By: Meena Thiruvengadam
San Antonio Express-News Business Writer
San Antonio Express-News (TX) -- As Harland Clarke Chief Executive Chuck Dawson entered the check-printing business in 1975, he crossed paths with a magazine ad touting a soon-to-be check-free society.
More than 30 years later, that society hasn't materialized, but it's
coming. And San Antonio-based Harland Clarke -- America's largest check
printer -- is preparing for the day it arrives.
"We want to print the last check that's ever printed," Dawson said. "We just don't want it to be the only thing we do that day."
Since peaking in the 1990s, check writing has been on a steady decline.
"The United States is in the midst of a significant shift away from the use of paper checks and toward the much greater use of electronic payments," Louise Roseman, director of the Federal Reserve's Division of Bank Operations and Payment Systems, said during congressional testimony in 2005.
Each year, Americans write 4 percent fewer checks than they did the previous year, according to a report prepared for the Fed. It's a trend that's expected to continue, perhaps until the very last check is written.
Dawson doesn't expect that to happen in his lifetime, but he has a plan to ensure that his company survives.
Born in San Antonio in 1874 as the Maverick-Clarke Litho Co., Harland Clarke is now one of two major check printers left in the United States. The company prints billions of checks and deposit slips each year.
Until last month, Harland Clarke was two check makers -- San Antonio-based Clarke American Checks Inc. and Atlanta-based John H. Harland Co. Clarke parent M&F Worldwide Corp. -- a holding company that is 37 percent controlled by billionaire Ronald Perelman, a legendary 1980s corporate raider -- paid $1.7 billion to buy Harland.
The move is expected to make it more economical to be in the check-printing business.
"It's not so much 'let's grow this business together' as it is 'let's be more efficient together,"' D.A. Davidson & Co. analyst John Kraft said. "The combination enables some pretty significant cost savings."
The acquisition pushed Minnesota-based Deluxe Corp. out of its spot as America's largest check maker. It also brought the company a financial software business and Scantron, the most widely known name in multiple-choice testing.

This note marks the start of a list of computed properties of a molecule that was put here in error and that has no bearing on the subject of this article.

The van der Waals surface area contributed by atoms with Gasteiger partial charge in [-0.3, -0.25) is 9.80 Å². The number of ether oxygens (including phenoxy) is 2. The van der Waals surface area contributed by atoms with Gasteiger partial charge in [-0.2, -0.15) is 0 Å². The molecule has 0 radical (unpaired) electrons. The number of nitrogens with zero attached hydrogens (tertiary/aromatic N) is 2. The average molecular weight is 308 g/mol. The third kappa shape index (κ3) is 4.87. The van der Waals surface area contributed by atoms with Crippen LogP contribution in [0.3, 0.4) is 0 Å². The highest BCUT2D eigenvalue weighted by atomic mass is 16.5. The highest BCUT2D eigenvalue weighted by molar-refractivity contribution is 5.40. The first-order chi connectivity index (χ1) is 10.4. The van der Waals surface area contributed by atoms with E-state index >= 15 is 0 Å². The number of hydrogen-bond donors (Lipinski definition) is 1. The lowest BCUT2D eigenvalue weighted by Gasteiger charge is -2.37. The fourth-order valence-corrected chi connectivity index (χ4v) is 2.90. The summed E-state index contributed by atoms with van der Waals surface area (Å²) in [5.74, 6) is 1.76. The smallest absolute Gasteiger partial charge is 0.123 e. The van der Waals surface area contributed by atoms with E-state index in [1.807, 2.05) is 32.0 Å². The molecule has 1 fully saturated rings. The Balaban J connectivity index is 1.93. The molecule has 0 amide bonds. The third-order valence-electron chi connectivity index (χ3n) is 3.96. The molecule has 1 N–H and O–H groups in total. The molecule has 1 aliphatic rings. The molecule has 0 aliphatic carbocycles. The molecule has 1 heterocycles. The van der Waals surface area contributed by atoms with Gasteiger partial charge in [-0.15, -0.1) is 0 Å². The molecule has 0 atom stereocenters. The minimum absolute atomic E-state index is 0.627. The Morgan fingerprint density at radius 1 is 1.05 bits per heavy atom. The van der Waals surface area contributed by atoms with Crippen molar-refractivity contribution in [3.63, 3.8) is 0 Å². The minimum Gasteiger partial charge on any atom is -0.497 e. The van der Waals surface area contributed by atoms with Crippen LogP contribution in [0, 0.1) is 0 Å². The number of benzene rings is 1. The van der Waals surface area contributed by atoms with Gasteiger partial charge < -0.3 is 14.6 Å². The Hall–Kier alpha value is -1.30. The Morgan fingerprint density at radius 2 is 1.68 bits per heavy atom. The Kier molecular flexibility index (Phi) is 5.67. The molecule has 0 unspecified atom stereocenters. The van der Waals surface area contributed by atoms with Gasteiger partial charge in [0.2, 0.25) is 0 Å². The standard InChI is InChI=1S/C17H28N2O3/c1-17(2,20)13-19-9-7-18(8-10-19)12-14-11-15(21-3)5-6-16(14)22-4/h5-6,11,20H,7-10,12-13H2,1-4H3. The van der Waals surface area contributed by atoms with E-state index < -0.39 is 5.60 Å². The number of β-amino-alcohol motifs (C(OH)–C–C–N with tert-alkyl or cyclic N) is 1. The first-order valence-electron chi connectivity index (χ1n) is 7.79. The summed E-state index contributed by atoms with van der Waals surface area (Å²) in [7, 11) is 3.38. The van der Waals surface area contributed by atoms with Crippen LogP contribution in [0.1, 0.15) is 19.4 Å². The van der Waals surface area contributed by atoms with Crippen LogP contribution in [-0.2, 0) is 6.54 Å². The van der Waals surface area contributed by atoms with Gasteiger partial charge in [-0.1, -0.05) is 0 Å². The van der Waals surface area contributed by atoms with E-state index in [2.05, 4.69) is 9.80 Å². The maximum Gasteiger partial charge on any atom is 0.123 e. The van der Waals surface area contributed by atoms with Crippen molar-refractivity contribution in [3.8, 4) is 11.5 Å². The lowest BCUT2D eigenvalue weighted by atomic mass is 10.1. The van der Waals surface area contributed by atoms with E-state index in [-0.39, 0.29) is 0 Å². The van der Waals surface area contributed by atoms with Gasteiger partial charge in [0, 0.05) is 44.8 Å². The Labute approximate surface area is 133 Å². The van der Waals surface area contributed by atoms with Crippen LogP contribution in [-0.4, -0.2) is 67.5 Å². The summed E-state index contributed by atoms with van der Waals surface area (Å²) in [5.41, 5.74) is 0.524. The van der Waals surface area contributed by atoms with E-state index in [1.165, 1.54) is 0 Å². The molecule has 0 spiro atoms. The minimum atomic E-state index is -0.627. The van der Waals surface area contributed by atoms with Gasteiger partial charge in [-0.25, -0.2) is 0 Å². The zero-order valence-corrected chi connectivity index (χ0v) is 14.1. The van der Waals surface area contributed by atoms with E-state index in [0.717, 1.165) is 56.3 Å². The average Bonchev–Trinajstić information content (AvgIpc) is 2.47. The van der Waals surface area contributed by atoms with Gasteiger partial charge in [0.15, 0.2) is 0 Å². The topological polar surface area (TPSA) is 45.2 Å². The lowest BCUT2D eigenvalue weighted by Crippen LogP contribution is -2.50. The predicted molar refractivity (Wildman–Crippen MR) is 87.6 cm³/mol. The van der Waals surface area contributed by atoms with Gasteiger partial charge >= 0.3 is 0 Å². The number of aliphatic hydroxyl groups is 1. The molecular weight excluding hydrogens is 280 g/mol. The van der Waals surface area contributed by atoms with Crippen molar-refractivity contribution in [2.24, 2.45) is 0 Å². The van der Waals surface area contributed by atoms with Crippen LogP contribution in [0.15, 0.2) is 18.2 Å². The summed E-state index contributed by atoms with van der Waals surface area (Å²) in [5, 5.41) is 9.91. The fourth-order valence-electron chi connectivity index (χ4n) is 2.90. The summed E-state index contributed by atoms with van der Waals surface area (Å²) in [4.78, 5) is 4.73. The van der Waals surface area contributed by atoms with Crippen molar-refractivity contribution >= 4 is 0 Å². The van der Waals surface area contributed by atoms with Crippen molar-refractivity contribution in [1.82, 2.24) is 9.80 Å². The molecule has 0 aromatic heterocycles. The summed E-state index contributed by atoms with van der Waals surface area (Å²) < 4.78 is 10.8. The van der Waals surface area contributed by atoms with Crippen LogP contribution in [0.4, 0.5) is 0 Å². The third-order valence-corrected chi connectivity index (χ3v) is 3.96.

Combined, Harland and Clarke last year generated a total of $1.67 billion in revenue and $87.6 million in net income. About 65 percent of Harland Clarke's revenue is generated by printing checks. That will change, Dawson promises.
"I want to make sure none of our associates have to worry about having their futures tied just to the check," he said, hinting at potential acquisitions of businesses unrelated to checks.
Harland Clarke already does direct-marketing and answers consumer phone calls and e-mails through its contact center business. The company sells debit and credit cards, creates welcome packages destined for new account holders, and answers requests to stop payments, check balances and transfer funds.
"Checks are still a majority of the business, but what we've done over the last decade is look at other areas of need within the financial-services industry," said Steve Albright, executive vice president and general manager of Harland Clarke's marketing and contact center divisions.
Historically focused on manufacturing, Harland Clarke has shifted its gaze toward customer service. Fewer employees staff production plants as more are working on such tasks as crafting specific messages to persuade consumers to try new services from their respective financial institutions.
Using customer-specific information obtained through financial institutions, Harland Clarke can send consumers information on mortgages, auto loans, savings accounts and CDs by using their past banking habits to predict future needs.
But as two of the nation's largest check printers transition into one, several facilities will close and fewer Americans will work in the check business.
Combined, Harland Clarke has 21 manufacturing centers and 11 contact centers, including two contact centers in San Antonio. Of those facilities, seven are slated to close and an undisclosed number of the company's 6,200 total employees will have their positions eliminated.
It's not clear which operations will close or when, but Dawson said changes likely would occur within 18 to 24 months. Harland Clarke's headquarters are slated to stay in San Antonio.
"We've got deep roots here," Dawson said. "A lot of clients as well as other businesses see San Antonio as a very attractive place to be. We've always found it to be that way."
Meena Thiruvengadam, email@example.com
By the numbers
Checks used in U.S., 1990s: about 50 billion a year
Checks used in U.S., 2003: about 37 billion
Electronic payments in the 1990s: 15 billion a year
Electronic payments in 2003: about 45 billion
When electronic payments surpassed payments by check: 2003
SOURCE: April 2005 congressional testimony of Louise Roseman, director of the Federal Reserve's Division of Reserve Bank Operations and Payment Systems.